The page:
Some candidates are committed to defunding all City-supported social service, educational, arts and preservation non-profits... dismantling decades of progress and the City of Carbondale’s comprehensive approach to problem solving... and erasing our civic commitment to high value programs that deliver proven returns on investment.

These programs are vital pieces of the City of Carbondale’s comprehensive problem solving methodologies that have both short and long term impacts on the most pressing issues of our community: childhood education, after school crime, domestic violence, and civil rights violations, among others.

These non-profits are essential partners in our city’s comprehensive problem solving strategies for economic development, criminal justice, and fostering civic-minded residents. These programs add immense value to our community, improve our overall quality of life, and are the type of amenities that attract people to live in our community.

Not only must we support them, we need to expand them. Why? Because it improves us on all levels as a community, and gets an incredible short term and long term Return On Investment. These essential services cannot be left to the vagaries of private tithing, especially given their proven effectiveness and impact, and the essential services role they play in our community.

Steven Haynes gets it. You can find the following on
“As mayor I will fight to continue the current level of financing for community programs and support the efforts of those organizations. In order to provide a more stable revenue stream for these critical community programs 1/4 of 1 percent of the city sales tax should be dedicated to community service organizations. To do this I will ask the new council to place on the next available election cycle a request of the Community to vote on this proposal.”

Steven Haynes also understands that these key social service non-profits foster economic development, as they create jobs and they raise up the most vulnerable among us so that we are all more capable of participating in our economy!

We need a mayor that prioritizes the RESIDENTS of this community, especially those most vulnerable among us. Those ARE OUR VALUES as a community. That is why the City Of Carbondale is committed to supporting organizations and programs that deliver high Returns On Investment both socially and economically: Boys & Girls Club, The Women’s Center, The African-American Museum, Carbondale Community Arts, Carbondale Main Street, the I Can Read Program, Attucks Services Board...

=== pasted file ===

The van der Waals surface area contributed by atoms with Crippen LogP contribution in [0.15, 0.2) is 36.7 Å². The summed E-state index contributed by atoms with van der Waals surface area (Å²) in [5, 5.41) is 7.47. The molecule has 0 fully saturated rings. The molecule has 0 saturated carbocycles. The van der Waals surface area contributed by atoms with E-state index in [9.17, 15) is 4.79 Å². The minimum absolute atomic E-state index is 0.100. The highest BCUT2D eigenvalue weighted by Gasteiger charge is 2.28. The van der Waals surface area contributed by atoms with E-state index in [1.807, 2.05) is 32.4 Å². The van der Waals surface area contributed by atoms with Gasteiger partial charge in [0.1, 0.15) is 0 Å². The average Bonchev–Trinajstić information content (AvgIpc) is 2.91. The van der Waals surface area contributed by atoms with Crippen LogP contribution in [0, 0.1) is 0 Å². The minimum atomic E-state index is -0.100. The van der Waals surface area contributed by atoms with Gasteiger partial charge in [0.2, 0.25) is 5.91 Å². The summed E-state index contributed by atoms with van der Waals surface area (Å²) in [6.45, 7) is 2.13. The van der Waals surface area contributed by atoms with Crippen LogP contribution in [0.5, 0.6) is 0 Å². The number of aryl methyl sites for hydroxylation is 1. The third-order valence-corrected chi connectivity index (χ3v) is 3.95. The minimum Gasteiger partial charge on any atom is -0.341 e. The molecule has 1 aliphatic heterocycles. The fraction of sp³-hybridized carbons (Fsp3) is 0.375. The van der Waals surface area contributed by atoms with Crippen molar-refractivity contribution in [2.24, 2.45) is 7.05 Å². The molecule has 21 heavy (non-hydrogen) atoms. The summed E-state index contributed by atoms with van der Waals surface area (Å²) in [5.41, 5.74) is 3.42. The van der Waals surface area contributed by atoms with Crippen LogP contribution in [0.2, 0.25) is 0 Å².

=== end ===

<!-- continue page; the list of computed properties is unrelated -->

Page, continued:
As Steven Haynes has reminded me, “if we do not take care of those in most need now, our whole community will pay a much greater price in the future.”

More Mayoral Meetings

In can you can bear to miss the Sustainability Commission's meeting tomorrow night, there's another meet & greet for the mayoral candidates at 6:30.


The Arbor District Neighborhood Association has invited Mayoral Candidates Joel Fritzler, Steven Haynes, Sam Goldman and George Maroney to a meet and greet on THURSDAY, MARCH 24, FROM 6:30PM TO 8:30PM. The event will take place at Arbor District President Sandy Litecky ‘s home at 603 W. Walnut. Parking is allowed on the north side of W Walnut, west side of Maple and in the lot of St. Francis Xavier Catholic Church at the corner of Poplar and Walnut. The Litecky ‘s home is located due west on the south side of Walnut - about a half block.

The evening will focus on neighborhood issues.

This will be an opportunity to meet the candidates in casual conversation. Sandy will have a prepared list of questions that she will ask the candidates at some point in the evening. They will each be invited to respond.

For more information contact Sandy at 549 9571

Sustainability Commission

Meets tomorrow night at 6 p.m. at the Civic Center if you are so inclined. Nothing much on the agenda, save for a presentation on the city's recycling program.

Tuesday, March 22, 2011

Chamber Survey

In case you missed it, the Southern published the results of a survey by the C'dale Chamber of Commerce of its membership asking "Who do you plan to vote for to be the next mayor of the City of Carbondale?" Of the 59 valid responses, 28 say George Maroney, 17 said Sam Goldman, 10 went for Joel Fritzler and 4 for Steven Haynes (who received Brent Ritzel's endorsement for mayor today). Given that the Chamber has over three hundred members, the puts the response rate at 15-20%, which seems low.